Saturday, 25 November 2017

Running Carcosa

I ran Carcosa and I’m not sure I liked it.

Now by that I mean I had a great time in game, the players were excellent and it was fun, but the product didn’t really pan out for me the way I hoped. I will put a slight caveat on this as I accept that perhaps my expectations were too high.

So I have the Lamentations of the Flame Princess pdf version of Carcosa and as pdfs go, it’s very pretty. The art is evocative of the doomed world depicted in the text and it is a flavourful thing as a whole. It comes tremendously well reviewed by several sources and the depth of those reviews is inspiring. There’s controversy: The sorcerous rituals described in the book are graphic and unpleasant. However this is D&D reimagined on an alien planet; inhabited by physical incarnations of lovecraftian Mythos entities, space aliens and mutated dinosaurs. It’s grim in the extreme. The kind of world where the hero never made it to Mount Doom with the ring and was instead eviscerated by the MiGo in the lightless caverns beneath a Shrine to Nyarlathotep.

It got into my brain in a big way. I was drawing mutant dinosaurs and space aliens in battle suits all over my notebook at work. Plus I thought as a hyperlinked pdf of a hex crawl it would easy to run with next to no prep. I mean yes some of the hex descriptions are terse but across the Internet everyone was banging on about how great this was as it inspired GM creativity and other such marvels. 

Now at the time I was running my Grim North game and if I was going to take on another weekly session then it had to be prep light. The Grim North basically ran itself from a series of tables and a few minutes staring out of the window for inspiration so if Carcosa was going to work then it needed to do so on that or less.

Carcosa has tables. You can generate unique robots and Spawn of Shub Niggurath. It’s not quick though...

The hex map of Carcosa is functional but no more. I like a map to have notes or at least terrain indicators or something. This is a series of numbered hexes. Strongholds and settlements are not marked. Pressing on a hex takes you to a description of its points of interest (of which there are two per hex.) These do not link back to the map.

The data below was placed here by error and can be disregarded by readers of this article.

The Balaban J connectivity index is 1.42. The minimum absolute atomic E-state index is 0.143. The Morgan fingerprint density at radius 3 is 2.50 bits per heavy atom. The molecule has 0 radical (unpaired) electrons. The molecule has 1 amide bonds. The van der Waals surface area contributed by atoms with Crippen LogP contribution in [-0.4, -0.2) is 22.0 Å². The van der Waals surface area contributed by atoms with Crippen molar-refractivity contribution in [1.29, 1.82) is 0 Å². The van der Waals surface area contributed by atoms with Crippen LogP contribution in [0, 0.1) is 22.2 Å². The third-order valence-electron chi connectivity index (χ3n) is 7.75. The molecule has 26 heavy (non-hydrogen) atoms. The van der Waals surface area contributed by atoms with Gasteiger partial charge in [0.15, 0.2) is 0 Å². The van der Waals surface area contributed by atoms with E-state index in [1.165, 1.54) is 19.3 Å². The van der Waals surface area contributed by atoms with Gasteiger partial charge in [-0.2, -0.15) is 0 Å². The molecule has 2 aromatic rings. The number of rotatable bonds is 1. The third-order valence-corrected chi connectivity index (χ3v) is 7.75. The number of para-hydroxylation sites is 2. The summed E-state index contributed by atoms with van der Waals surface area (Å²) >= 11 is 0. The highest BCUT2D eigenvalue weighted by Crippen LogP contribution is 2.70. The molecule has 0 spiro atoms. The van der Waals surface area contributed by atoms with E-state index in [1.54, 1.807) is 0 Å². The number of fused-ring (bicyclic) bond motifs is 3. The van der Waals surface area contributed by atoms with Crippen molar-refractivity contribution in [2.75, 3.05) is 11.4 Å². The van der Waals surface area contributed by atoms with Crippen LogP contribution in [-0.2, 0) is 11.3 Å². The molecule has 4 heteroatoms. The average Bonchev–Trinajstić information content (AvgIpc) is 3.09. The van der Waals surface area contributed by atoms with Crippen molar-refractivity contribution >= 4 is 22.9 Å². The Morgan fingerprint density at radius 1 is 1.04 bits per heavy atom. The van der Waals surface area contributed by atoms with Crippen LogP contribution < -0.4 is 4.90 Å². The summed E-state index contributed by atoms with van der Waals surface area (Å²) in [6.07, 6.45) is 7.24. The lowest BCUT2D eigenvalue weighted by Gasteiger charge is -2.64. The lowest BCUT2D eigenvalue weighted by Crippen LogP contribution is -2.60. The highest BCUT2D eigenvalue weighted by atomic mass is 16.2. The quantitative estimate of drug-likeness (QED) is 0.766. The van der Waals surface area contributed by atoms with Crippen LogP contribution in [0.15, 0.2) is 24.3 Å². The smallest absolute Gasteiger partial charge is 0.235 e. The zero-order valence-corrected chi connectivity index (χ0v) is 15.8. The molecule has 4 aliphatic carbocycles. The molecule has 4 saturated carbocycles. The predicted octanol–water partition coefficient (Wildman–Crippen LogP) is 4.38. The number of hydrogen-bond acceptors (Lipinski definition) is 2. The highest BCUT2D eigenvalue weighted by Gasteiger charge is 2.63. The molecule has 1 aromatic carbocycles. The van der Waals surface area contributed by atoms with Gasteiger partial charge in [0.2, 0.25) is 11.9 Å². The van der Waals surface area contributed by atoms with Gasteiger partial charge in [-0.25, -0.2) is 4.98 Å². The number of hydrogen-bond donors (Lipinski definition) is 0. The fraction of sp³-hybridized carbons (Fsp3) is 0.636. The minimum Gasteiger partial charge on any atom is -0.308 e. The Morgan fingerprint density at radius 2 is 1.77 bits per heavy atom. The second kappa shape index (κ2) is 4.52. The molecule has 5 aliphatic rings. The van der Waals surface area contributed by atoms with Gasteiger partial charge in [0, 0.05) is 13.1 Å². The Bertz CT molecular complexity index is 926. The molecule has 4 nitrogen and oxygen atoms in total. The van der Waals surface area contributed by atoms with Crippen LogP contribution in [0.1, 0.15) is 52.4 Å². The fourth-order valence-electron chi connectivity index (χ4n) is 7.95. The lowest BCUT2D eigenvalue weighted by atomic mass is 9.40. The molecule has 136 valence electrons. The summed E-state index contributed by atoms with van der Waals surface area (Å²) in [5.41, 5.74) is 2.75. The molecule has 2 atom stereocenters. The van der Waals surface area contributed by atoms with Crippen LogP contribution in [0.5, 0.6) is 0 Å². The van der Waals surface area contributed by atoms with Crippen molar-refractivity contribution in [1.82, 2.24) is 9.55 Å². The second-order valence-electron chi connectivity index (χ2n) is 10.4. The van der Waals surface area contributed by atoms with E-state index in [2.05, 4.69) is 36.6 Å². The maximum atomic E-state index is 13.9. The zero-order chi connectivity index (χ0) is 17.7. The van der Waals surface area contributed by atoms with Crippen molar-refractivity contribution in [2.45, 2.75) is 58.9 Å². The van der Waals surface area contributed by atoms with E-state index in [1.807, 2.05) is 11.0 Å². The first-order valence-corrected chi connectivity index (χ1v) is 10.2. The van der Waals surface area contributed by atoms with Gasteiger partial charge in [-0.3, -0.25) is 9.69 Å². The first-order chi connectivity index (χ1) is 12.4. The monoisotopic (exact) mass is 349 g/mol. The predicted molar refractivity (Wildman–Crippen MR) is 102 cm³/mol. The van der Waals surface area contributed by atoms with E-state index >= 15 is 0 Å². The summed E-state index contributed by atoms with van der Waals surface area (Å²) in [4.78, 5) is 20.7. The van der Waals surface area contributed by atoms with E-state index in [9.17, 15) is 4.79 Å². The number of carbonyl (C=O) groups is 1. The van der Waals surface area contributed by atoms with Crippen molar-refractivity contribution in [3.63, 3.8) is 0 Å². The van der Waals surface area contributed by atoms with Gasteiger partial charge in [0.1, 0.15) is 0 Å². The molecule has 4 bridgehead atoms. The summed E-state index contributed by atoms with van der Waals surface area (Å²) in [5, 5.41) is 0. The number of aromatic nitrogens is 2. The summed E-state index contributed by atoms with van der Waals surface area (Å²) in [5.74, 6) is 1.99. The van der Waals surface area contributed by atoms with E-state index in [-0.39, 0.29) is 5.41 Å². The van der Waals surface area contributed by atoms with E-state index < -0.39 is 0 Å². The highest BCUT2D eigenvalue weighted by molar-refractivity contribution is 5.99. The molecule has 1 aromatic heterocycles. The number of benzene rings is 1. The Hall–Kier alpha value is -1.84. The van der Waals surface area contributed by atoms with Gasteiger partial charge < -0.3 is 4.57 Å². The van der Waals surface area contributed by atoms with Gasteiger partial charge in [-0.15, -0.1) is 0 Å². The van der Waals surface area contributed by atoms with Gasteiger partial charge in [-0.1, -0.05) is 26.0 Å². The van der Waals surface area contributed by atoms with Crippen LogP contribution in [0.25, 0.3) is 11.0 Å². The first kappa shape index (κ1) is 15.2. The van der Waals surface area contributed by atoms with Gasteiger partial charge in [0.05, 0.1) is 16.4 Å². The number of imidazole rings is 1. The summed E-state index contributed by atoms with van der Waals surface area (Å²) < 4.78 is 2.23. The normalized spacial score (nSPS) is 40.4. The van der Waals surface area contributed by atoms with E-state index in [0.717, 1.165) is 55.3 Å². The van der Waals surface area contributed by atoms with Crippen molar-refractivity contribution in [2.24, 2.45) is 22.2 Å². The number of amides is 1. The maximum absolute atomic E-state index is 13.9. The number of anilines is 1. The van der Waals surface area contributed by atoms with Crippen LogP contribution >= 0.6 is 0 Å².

I found it quite difficult to keep track of and would end up sketching my own maps out prior to each session. Obviously maps I created for my own use were going to be more user friendly for me but this felt like an unnecessary ball ache. I already had a map, it just wasn’t helping run the game. Likewise I veered off the actual hex description thingies quite a lot. I began to insert more and more of my own material. Quick dungeons I’d drawn. NPCs I devised. An underground ruined city with warring factions of mutants, a rogue sorcerer and a hidden community of Deep Ones. Basically it was turning into work. I was doing more prep for this than any other game.

That wasn’t the plan. I also began to find the settings limitations stifling. Mutant dinosaurs are cool but with PCs dying every session from relatively minor threats, they weren’t going to be going toe to toe with a 16HD Orange Tyrannosaur covered in poisonous green spines. Also it seemed to me that the Cthulhu Mythos was ubiquitous at the time. It began to feel a bit hackneyed. At least to me. There was basically no need for money. Space alien technology was  the only thing of worth and it could not be traded, only salvaged from the bloody corpses of your foes. Or friends. Or any random passer by that had it.

There were some really cool moments over the course of the campaign before work began to interfere and it fizzled out. One player accidentally summoning some Byakhee while invoking the name of Hastur to gain an advantage in combat and dying as a result. Players firing their space alien beam rifles at pursuing velociraptors while riding on the back of a huge vegetation covered dinosaur. The mutant faction war in the ruined underground city was extremely fun to run (although again something I had come up with whole cloth.) I enjoyed playing all the NPCs as total bell ends of one stripe or another.

I guess my point overall with it is that Carcosa does not live in my imagination. I had to work hard to make it do so and this made it difficult for me to run games. It’s not the product’s fault really. Nor the setting. It just doesn’t do what I was planning and I had to play it to find that out.

I recommend you give it a go and see if your experiences are different.

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